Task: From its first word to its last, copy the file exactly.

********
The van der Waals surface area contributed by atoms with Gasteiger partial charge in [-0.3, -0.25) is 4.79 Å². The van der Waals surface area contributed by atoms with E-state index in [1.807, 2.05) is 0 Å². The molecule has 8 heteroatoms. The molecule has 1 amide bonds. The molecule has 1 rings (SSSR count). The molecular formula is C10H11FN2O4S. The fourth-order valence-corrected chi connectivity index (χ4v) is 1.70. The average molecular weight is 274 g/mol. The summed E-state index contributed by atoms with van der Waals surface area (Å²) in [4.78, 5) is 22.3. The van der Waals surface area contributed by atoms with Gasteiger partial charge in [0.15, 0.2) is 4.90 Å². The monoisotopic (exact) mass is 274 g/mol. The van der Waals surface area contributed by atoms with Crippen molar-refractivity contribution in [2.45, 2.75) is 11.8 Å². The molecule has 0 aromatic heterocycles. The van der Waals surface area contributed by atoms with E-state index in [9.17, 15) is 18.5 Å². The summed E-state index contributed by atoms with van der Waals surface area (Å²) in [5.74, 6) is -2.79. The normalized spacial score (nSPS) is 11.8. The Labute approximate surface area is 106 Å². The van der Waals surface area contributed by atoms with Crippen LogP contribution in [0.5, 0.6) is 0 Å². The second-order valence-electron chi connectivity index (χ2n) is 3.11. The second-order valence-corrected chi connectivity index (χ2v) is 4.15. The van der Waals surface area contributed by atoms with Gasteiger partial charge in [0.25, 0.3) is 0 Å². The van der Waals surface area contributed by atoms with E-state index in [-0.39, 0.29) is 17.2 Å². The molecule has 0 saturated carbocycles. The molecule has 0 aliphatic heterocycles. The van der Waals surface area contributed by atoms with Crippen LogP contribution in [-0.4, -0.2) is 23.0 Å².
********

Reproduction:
The van der Waals surface area contributed by atoms with Gasteiger partial charge in [-0.3, -0.25) is 4.79 Å². The van der Waals surface area contributed by atoms with E-state index in [1.807, 2.05) is 0 Å². The molecule has 8 heteroatoms. The molecule has 1 amide bonds. The molecule has 1 rings (SSSR count). The molecular formula is C10H11FN2O4S. The fourth-order valence-corrected chi connectivity index (χ4v) is 1.70. The average molecular weight is 274 g/mol. The summed E-state index contributed by atoms with van der Waals surface area (Å²) in [4.78, 5) is 22.3. The van der Waals surface area contributed by atoms with Gasteiger partial charge in [0.15, 0.2) is 4.90 Å². The monoisotopic (exact) mass is 274 g/mol. The van der Waals surface area contributed by atoms with Crippen molar-refractivity contribution in [2.45, 2.75) is 11.8 Å². The molecule has 0 aromatic heterocycles. The van der Waals surface area contributed by atoms with E-state index in [9.17, 15) is 18.5 Å². The summed E-state index contributed by atoms with van der Waals surface area (Å²) in [5.74, 6) is -2.79. The normalized spacial score (nSPS) is 11.8. The Labute approximate surface area is 106 Å². The van der Waals surface area contributed by atoms with Crippen LogP contribution in [0.5, 0.6) is 0 Å². The second-order valence-electron chi connectivity index (χ2n) is 3.11. The second-order valence-corrected chi connectivity index (χ2v) is 4.15. The van der Waals surface area contributed by atoms with Gasteiger partial charge in [0.25, 0.3) is 0 Å². The van der Waals surface area contributed by atoms with E-state index in [-0.39, 0.29) is 17.2 Å². The molecule has 0 saturated carbocycles. The molecule has 0 aliphatic heterocycles. The van der Waals surface area contributed by atoms with Crippen LogP contribution in [-0.4, -0.2) is 23.0 Å².